FRB Action: A Sign of the Times
Well, first a bit of background. First Pryority was founded in 1900 by W.A. Graham, a rancher who helped develop the town. Nolan Jacobs bought the bank in 1957 and was primary shareholder until his death in 1984. His son, Mike Jacobs, has been the main shareholder ever since. That's the history.
The news is: Effective March 25 of this year, First Pryority Bank entered into an agreement with the Federal Reserve Bank of Kansas City and the Oklahoma State Banking Department. The goal: restoring and maintaining the financial soundness of this community bank. Among the stipulations:
It's in no one's best interests for a bank to fail, so here's the FRB stepping in to infuse some success.
There's more, including a timeline and all the gory details of how each of the bank's officers must be evaluated for basic competency, and you can read all of that here:
The point is: This agreement represents a powerful step by the FRB not just to punish, but more to preserve this venerated institution. It's in no one's best interests for a bank to fail, so here's the FRB stepping in to infuse some success.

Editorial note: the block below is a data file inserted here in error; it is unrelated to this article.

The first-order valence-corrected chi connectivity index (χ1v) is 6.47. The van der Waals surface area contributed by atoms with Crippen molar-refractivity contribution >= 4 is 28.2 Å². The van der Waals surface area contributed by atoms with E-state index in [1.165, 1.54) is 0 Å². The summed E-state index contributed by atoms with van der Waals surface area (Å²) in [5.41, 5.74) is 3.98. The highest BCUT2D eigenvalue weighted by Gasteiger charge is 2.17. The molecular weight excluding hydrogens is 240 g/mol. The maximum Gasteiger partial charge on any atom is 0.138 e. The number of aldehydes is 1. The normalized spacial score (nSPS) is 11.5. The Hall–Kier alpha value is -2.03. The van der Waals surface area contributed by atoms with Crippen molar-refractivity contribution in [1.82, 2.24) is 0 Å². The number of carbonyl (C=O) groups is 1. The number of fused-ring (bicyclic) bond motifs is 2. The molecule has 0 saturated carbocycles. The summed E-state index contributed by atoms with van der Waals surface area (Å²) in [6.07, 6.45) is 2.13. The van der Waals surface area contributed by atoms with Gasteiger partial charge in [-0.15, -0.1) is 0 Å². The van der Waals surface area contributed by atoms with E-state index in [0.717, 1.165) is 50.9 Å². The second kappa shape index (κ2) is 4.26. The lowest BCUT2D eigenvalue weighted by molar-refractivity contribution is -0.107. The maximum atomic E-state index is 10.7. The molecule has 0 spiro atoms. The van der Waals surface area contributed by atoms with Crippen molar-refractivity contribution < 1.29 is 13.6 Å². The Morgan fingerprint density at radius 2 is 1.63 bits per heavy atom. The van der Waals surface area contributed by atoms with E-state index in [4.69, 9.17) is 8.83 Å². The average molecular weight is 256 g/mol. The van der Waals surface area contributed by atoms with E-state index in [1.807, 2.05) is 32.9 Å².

Will it work? We'll see.
Are such drastic actions common? More so than you might think. Check out this list of enforcement actions by the FRB so far in 2008:
Why do I mention this case? Because it strikes me as a huge story for the people of Pryor, OK, who've entrusted their assets to this bank for more than a century. And it also strikes me as a sign of the times - a wake-up call to other community banks struggling with regulations, resources, security threats and the weak economy.
Times are tough, yes, but the threats don't care. Regulatory compliance and information security have to be top priorities - or else you run the risk of being the next First Pryority.
I'd welcome your insights on this story and what it means to you.